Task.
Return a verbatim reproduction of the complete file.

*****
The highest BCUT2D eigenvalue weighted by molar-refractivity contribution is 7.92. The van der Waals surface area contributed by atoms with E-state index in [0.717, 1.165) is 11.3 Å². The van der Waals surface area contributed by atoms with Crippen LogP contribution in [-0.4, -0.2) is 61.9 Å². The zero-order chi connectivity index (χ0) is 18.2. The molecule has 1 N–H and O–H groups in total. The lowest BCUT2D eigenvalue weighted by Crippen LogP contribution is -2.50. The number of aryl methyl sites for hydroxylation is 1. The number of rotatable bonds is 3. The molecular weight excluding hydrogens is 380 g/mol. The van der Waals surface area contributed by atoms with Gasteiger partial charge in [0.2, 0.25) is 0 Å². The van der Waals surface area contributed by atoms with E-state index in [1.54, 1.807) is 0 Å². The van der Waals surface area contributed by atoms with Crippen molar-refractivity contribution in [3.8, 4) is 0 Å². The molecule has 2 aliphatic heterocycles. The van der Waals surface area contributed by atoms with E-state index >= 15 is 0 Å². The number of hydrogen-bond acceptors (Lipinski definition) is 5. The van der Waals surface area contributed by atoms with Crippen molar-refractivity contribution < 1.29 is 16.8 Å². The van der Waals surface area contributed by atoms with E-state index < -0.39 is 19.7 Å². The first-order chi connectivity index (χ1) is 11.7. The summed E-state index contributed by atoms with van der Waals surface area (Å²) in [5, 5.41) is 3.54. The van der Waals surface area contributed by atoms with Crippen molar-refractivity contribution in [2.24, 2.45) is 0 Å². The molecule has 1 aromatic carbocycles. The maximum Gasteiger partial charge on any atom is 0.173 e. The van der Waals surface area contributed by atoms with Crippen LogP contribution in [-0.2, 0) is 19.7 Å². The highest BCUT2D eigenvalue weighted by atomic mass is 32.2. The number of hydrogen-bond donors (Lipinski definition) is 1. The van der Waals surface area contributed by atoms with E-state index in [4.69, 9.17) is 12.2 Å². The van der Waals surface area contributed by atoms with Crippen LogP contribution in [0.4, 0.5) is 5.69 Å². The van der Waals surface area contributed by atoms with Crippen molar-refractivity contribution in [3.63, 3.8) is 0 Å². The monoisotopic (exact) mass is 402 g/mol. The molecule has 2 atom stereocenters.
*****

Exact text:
The highest BCUT2D eigenvalue weighted by molar-refractivity contribution is 7.92. The van der Waals surface area contributed by atoms with E-state index in [0.717, 1.165) is 11.3 Å². The van der Waals surface area contributed by atoms with Crippen LogP contribution in [-0.4, -0.2) is 61.9 Å². The zero-order chi connectivity index (χ0) is 18.2. The molecule has 1 N–H and O–H groups in total. The lowest BCUT2D eigenvalue weighted by Crippen LogP contribution is -2.50. The number of aryl methyl sites for hydroxylation is 1. The number of rotatable bonds is 3. The molecular weight excluding hydrogens is 380 g/mol. The van der Waals surface area contributed by atoms with Gasteiger partial charge in [0.2, 0.25) is 0 Å². The van der Waals surface area contributed by atoms with E-state index in [1.54, 1.807) is 0 Å². The van der Waals surface area contributed by atoms with Crippen molar-refractivity contribution in [3.8, 4) is 0 Å². The molecule has 2 aliphatic heterocycles. The van der Waals surface area contributed by atoms with E-state index >= 15 is 0 Å². The number of hydrogen-bond acceptors (Lipinski definition) is 5. The van der Waals surface area contributed by atoms with Crippen molar-refractivity contribution < 1.29 is 16.8 Å². The van der Waals surface area contributed by atoms with E-state index < -0.39 is 19.7 Å². The first-order chi connectivity index (χ1) is 11.7. The summed E-state index contributed by atoms with van der Waals surface area (Å²) in [5, 5.41) is 3.54. The van der Waals surface area contributed by atoms with Crippen molar-refractivity contribution in [2.24, 2.45) is 0 Å². The molecule has 1 aromatic carbocycles. The maximum Gasteiger partial charge on any atom is 0.173 e. The van der Waals surface area contributed by atoms with Crippen LogP contribution in [-0.2, 0) is 19.7 Å². The highest BCUT2D eigenvalue weighted by atomic mass is 32.2. The number of hydrogen-bond donors (Lipinski definition) is 1. The van der Waals surface area contributed by atoms with E-state index in [4.69, 9.17) is 12.2 Å². The van der Waals surface area contributed by atoms with Crippen LogP contribution in [0.4, 0.5) is 5.69 Å². The van der Waals surface area contributed by atoms with Crippen molar-refractivity contribution in [3.63, 3.8) is 0 Å². The monoisotopic (exact) mass is 402 g/mol. The molecule has 2 atom stereocenters.